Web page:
The Information Security landscape is changing. In the face of dealing with more sophisticated threats, these recessionary times are driving innovation like never before. Sandra Toms LaPedis, Area Vice President and General Manager, RSA Conference , sheds light on information security challenges, technology trends driving the CSO agenda, and how today’s environment is creating opportunities.
1. What are the top organizational challenges facing security professionals today?
The number one challenge is that IT departments are currently working with fewer resources. While Gartner research shows that IT budgets will be up in 2010 by 3.3 percent, the industry will still be playing catch-up with 2009’s 5.2 percent decrease. And according to the U.S. Bureau of Labor Statistics, 9.4 percent of the population is currently without a job – with California being hit particularly hard at a rising 12.4 percent. Unfortunately, many security practitioners are in these ranks.
With these limited resources and the loss of talented security professionals in IT departments across the country, no one is minding the proverbial store. Many organizations are left with stripped-down departments that have fewer people watching for threats. We know more issues can occur during these times of economic hardship, so having more eyes on the security posture of an organization is more important than ever before.
2. What are the top three technology concerns for organizations?
Based on the abstracts that were submitted and the agenda we have set for RSA Conference 2010, we see that three particular areas of concern are cloud security, security in the face of consumerization and mobility and cyber warfare.
3. How is today's business environment impacting how security challenges are addressed?
In July 2009, we surveyed nearly 150 C-level executives and professionals charged with directing, managing and engineering security infrastructures within their respective organizations to find out their pain points for the coming 12 months. Fifty-seven percent of respondents cited budgetary constraints as their biggest concern. This means organizations have to get creative with the way they protect their infrastructure since they have fewer dollars to spend. This may include finding new tools that address multiple issues, learning how to make what they currently have adapt to changes in the landscape or architecting new solutions.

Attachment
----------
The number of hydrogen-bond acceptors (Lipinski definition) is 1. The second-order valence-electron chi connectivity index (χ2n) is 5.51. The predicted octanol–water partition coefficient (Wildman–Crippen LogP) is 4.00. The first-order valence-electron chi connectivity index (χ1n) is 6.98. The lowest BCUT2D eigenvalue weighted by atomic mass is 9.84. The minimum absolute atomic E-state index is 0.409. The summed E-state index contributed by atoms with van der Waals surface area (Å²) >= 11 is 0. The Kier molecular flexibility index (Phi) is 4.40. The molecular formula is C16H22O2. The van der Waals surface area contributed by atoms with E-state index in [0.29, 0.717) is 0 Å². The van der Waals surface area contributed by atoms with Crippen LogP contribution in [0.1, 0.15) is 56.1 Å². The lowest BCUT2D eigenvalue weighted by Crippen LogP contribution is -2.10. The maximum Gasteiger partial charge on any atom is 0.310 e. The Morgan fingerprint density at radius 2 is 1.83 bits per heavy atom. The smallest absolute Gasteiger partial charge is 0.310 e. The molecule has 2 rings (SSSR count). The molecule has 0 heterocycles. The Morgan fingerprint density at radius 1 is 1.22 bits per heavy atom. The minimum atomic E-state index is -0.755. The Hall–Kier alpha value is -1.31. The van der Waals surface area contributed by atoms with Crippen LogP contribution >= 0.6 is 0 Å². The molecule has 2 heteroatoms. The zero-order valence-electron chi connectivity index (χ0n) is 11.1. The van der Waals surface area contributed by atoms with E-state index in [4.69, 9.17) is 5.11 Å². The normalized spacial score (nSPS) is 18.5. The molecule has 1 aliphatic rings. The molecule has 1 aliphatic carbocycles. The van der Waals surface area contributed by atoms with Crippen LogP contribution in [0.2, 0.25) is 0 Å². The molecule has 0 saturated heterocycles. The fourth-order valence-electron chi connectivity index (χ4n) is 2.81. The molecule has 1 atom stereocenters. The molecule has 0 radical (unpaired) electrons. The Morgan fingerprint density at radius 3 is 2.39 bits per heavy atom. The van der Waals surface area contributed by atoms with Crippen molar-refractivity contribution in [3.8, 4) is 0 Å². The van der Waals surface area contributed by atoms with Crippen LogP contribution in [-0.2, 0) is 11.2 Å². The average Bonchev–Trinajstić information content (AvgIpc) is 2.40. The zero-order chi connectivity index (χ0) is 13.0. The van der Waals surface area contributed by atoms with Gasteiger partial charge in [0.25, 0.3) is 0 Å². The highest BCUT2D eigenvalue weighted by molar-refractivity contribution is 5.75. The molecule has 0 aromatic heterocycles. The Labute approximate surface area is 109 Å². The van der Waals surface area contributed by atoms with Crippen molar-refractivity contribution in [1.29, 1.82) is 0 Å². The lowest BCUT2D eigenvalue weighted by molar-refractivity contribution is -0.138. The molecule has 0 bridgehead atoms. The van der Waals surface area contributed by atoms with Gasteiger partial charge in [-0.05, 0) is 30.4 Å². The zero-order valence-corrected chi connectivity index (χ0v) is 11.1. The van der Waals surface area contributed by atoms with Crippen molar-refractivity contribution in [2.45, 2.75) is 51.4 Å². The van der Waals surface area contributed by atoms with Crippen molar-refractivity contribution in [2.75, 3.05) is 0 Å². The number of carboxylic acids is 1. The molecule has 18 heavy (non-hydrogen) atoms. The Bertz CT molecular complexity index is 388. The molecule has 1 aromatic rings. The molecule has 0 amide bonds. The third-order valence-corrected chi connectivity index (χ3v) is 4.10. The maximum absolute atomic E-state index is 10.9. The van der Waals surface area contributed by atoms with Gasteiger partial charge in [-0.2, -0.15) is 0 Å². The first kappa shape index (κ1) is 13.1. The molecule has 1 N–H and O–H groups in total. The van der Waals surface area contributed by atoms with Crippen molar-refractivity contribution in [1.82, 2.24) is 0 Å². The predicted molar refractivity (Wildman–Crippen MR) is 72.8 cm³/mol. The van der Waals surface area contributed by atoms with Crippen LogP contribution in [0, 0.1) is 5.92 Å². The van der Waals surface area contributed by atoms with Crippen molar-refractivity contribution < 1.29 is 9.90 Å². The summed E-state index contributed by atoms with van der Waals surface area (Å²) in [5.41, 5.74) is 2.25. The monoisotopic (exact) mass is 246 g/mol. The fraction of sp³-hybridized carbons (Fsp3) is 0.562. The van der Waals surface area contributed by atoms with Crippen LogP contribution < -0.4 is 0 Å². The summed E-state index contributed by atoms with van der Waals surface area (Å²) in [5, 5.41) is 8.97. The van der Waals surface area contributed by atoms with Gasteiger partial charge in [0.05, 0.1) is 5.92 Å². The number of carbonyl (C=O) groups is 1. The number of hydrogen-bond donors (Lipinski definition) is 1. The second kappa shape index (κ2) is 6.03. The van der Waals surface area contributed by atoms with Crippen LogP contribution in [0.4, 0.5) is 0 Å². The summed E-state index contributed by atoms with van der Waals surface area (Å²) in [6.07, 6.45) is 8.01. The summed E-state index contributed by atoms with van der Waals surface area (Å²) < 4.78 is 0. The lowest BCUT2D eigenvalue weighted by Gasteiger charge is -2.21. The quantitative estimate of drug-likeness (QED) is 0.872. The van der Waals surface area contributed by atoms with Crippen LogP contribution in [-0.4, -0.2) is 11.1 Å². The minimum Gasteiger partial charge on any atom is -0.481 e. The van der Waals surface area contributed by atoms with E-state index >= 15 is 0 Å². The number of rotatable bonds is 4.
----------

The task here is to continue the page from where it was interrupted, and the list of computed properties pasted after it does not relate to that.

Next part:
4. How has the current environment created opportunities for security-focused service providers? Is today's environment driving innovation?
Recessionary periods drive the most innovation. Especially today, when entrepreneurs and developers have so much technology to get them started, industrious individuals are required to be more creative and resourceful. You can simply look at events like TechCrunch50 and DEMO to see that technology professionals are capitalizing on missed opportunities by debuting truly innovative products and solutions.
The information security industry is no exception. Codes are becoming more malicious, botnets are getting smarter and attacks on corporations and nation states have become more frequent – such an environment is ripe for information security innovation. At our Innovation Sandbox program we showcase and honor companies and individuals that are at the cutting edge of security innovation and have the most promise for offering a solution to the information security industry’s most pressing issues. On February 8 we will select 10 finalists from a pool of 40+ submissions to compete for the title, “Most Innovative Company at RSA Conference 2010.” With this program we plan to highlight the entrepreneurial spirit of the security industry while also giving early stage companies a venue to be seen by their peers.
5. What have you seen in terms of innovation in security?
In the last year we’ve seen new companies address the security concerns associated with the proliferation of cloud computing and virtualization in IT architectures, as well as significant advances in the way organizations can secure their employees’ mobile devices. The list goes on and on, but there is a need for so much more – which is why Innovation Sandbox is such an important program, and why information security professionals sharing best practices at RSA Conference becomes a business imperative.
This year we’ve had companies submit products that can emulate a phishing attack on an employee to provide education on how to identify risks via email, solutions that address the security risks associated with password resets and products that have turned authentication as we know it on its head by integrating image recognition to the fold.
Sandra Toms LaPedis, Area Vice President and General Manager of RSA Conferences, joined the company in 1998 and is responsible for the global promotion and successful execution for the Conference. This includes content, strategy, logistics, industry relations, brand extensions and partnerships.